The Pediatric AIDS Clinical Trials Group "Pediatric Late Outcomes Protocol" follows HIV-infected children and youth into young adulthood to determine the incidence and severity of disease and treatment specific symptoms and conditions. It measures quality of life and includes specific data collection regarding palliative and end-of-life care for pediatric patients. All recommendations for the Adult ACTG must apply also to the Pediatric ACTG.
Two areas of potential focus to be explored in collaboration with the ACTG include symptom management and end-of-life management. Much like other chronic disease entities, there are barriers to completing this type of research that could provide direction on how to provide the best care and support to patients at the end of their lives. Qualitative studies are needed to capture more of the experience of advanced HIV/AIDS disease care and life challenges and survival strategies of people living with disease, caregivers and professional care providers. New tools need to be developed and tested to assist surveying people living with cognitive impairment associated with long-term HIV infection. One barrier that exists is the vast variation of definitions that clinicians apply to palliative care.
Clinical and health service delivery studies into palliative domains of care and quality of life for HIV patients and their families are essential. Further study is necessary to investigate the potential advantages (in terms of quality of life and survival) of intensive palliative care with and without antiviral treatment for patients with advanced disease. ACTG investigations might also incorporate a category of "desire for intensive palliative care" as a study endpoint or reasons for withdrawal from clinical trials.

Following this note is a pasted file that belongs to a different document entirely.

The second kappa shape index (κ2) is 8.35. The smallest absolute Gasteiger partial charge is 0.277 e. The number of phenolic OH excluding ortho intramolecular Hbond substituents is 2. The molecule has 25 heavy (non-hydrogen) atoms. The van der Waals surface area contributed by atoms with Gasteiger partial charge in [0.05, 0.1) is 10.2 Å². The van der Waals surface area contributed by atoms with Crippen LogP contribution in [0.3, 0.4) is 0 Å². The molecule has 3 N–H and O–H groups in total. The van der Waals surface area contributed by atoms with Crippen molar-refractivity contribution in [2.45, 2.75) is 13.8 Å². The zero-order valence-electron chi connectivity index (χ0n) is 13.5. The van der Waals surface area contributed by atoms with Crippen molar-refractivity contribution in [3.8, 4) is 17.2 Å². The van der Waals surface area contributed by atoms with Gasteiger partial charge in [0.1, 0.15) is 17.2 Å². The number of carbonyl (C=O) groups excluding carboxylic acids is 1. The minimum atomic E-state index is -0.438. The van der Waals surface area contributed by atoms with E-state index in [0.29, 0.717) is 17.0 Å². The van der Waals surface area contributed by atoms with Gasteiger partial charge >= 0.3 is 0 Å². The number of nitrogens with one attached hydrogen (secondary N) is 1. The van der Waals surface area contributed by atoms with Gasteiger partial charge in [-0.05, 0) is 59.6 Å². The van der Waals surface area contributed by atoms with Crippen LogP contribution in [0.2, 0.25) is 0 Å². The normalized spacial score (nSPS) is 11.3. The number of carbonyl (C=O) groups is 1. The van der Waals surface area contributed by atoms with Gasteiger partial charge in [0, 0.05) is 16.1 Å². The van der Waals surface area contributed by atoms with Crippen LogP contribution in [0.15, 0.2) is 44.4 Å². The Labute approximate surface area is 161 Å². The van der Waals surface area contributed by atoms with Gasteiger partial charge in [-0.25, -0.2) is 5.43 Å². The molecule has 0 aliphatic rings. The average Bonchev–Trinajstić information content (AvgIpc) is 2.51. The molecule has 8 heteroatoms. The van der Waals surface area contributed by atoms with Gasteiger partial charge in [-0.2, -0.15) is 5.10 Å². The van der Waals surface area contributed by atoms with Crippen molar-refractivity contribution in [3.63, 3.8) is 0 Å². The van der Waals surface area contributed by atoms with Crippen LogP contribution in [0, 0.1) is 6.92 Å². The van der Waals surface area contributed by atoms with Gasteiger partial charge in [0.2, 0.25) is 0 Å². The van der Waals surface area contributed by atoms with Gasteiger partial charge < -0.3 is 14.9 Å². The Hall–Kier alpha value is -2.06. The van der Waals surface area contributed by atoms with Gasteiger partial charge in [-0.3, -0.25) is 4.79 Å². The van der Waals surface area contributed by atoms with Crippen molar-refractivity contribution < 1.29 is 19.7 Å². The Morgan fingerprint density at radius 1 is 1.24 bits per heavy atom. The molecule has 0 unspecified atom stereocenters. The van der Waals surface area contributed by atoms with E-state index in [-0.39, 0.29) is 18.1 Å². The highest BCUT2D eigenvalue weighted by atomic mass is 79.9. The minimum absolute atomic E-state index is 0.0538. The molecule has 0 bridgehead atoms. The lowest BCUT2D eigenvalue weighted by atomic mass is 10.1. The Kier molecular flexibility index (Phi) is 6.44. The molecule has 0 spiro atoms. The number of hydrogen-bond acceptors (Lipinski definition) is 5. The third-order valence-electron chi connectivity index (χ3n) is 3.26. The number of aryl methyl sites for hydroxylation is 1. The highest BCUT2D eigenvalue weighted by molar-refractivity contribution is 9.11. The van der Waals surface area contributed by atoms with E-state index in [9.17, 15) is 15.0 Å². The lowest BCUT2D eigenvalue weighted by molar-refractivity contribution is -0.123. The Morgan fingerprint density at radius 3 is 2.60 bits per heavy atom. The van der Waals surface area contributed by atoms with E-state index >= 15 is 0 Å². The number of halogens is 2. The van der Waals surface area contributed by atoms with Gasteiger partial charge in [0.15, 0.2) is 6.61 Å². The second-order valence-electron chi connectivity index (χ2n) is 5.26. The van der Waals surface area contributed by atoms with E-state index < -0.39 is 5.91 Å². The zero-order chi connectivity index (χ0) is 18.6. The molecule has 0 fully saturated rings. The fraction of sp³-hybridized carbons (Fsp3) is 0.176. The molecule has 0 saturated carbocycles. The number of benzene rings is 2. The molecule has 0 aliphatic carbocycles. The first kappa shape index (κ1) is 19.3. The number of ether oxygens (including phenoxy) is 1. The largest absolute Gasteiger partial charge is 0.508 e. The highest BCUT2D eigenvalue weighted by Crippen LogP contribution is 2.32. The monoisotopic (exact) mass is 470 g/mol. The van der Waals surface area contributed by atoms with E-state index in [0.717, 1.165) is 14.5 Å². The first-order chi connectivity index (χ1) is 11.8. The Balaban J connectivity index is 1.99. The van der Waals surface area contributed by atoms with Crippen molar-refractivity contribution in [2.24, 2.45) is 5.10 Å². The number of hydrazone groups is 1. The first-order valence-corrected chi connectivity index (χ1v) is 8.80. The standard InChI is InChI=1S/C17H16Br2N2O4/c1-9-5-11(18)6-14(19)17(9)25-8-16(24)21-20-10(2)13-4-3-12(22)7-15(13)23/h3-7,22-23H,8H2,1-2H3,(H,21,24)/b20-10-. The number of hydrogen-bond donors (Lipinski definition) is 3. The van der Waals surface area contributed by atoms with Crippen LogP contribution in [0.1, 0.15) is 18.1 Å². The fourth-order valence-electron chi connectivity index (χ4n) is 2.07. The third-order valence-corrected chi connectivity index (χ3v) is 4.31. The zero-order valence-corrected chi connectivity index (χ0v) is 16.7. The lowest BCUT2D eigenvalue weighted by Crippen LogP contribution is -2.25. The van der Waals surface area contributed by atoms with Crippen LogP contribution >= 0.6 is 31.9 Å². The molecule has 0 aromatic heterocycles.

The Adult AIDS Clinical Trials Group Longitudinal Linked Randomized Trials (ALLRT) Protocol allows patients who are on treatment protocols to be followed despite the end of the original or "parent" protocol. This ongoing study will contribute prospective data about HIV positive patients and the disease process for an additional five years. The secondary objectives of this study include quality of life and outcomes information. While the objectives were not designed to specifically address "palliative care or end-of-life issues," much of the information collected is related to these issues. However, a standard of care must be advanced in HIV trials that includes palliative care and encompasses assessment of palliative outcomes.
Appropriate management of HIV or treatment-related side effects, such as diarrhea, could improve study subject retention in clinical trials. The same clinicians conducting HIV clinical trials provide care to a cohort of patients who are at the end of the spectrum of HIV disease. Research on this cohort of patients could benefit future patients facing physical, emotional and spiritual end-of-life issues.
Now that people with HIV can expect a longer life with treatment and prevention, more focus must be directed at maximizing the disease-free interval. In the same manner of treatment for cancer twenty years ago, studies must systematically evaluate the effectiveness of supportive therapies for those undergoing multi-drug regimens as well. All of these issues have implications for policy-makers and funders as well as researchers.
The Workgroup on Palliative and End-of-Life Care in HIV/AIDS proposes to the field the research agenda in Appendix C.
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Promoting Excellence in End-of-Life Care was a national program of the Robert Wood Johnson Foundation dedicated to long-term changes in health care institutions to substantially improve care for dying people and their families. Visit PromotingExcellence.org for more resources.